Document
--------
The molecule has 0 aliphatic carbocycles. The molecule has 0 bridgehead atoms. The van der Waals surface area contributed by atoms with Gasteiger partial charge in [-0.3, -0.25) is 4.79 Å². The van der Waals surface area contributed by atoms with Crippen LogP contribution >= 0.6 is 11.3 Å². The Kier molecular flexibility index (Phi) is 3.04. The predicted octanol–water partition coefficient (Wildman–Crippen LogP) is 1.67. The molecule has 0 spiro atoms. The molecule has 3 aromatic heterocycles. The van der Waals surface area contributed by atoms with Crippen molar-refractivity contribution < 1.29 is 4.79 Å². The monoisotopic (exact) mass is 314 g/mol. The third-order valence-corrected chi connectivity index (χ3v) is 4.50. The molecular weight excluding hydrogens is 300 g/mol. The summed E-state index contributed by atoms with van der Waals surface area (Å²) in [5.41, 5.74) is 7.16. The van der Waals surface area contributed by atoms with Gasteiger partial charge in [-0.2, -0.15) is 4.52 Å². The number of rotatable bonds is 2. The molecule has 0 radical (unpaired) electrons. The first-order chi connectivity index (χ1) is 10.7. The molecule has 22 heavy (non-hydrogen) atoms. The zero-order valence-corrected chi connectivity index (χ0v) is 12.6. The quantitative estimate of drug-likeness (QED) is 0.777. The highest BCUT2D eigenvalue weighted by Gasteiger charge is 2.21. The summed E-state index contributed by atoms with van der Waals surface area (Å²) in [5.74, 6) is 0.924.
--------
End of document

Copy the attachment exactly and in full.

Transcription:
The molecule has 0 aliphatic carbocycles. The molecule has 0 bridgehead atoms. The van der Waals surface area contributed by atoms with Gasteiger partial charge in [-0.3, -0.25) is 4.79 Å². The van der Waals surface area contributed by atoms with Crippen LogP contribution >= 0.6 is 11.3 Å². The Kier molecular flexibility index (Phi) is 3.04. The predicted octanol–water partition coefficient (Wildman–Crippen LogP) is 1.67. The molecule has 0 spiro atoms. The molecule has 3 aromatic heterocycles. The van der Waals surface area contributed by atoms with Crippen molar-refractivity contribution < 1.29 is 4.79 Å². The monoisotopic (exact) mass is 314 g/mol. The third-order valence-corrected chi connectivity index (χ3v) is 4.50. The molecular weight excluding hydrogens is 300 g/mol. The summed E-state index contributed by atoms with van der Waals surface area (Å²) in [5.41, 5.74) is 7.16. The van der Waals surface area contributed by atoms with Gasteiger partial charge in [-0.2, -0.15) is 4.52 Å². The number of rotatable bonds is 2. The molecule has 0 radical (unpaired) electrons. The first-order chi connectivity index (χ1) is 10.7. The molecule has 22 heavy (non-hydrogen) atoms. The zero-order valence-corrected chi connectivity index (χ0v) is 12.6. The quantitative estimate of drug-likeness (QED) is 0.777. The highest BCUT2D eigenvalue weighted by Gasteiger charge is 2.21. The summed E-state index contributed by atoms with van der Waals surface area (Å²) in [5.74, 6) is 0.924.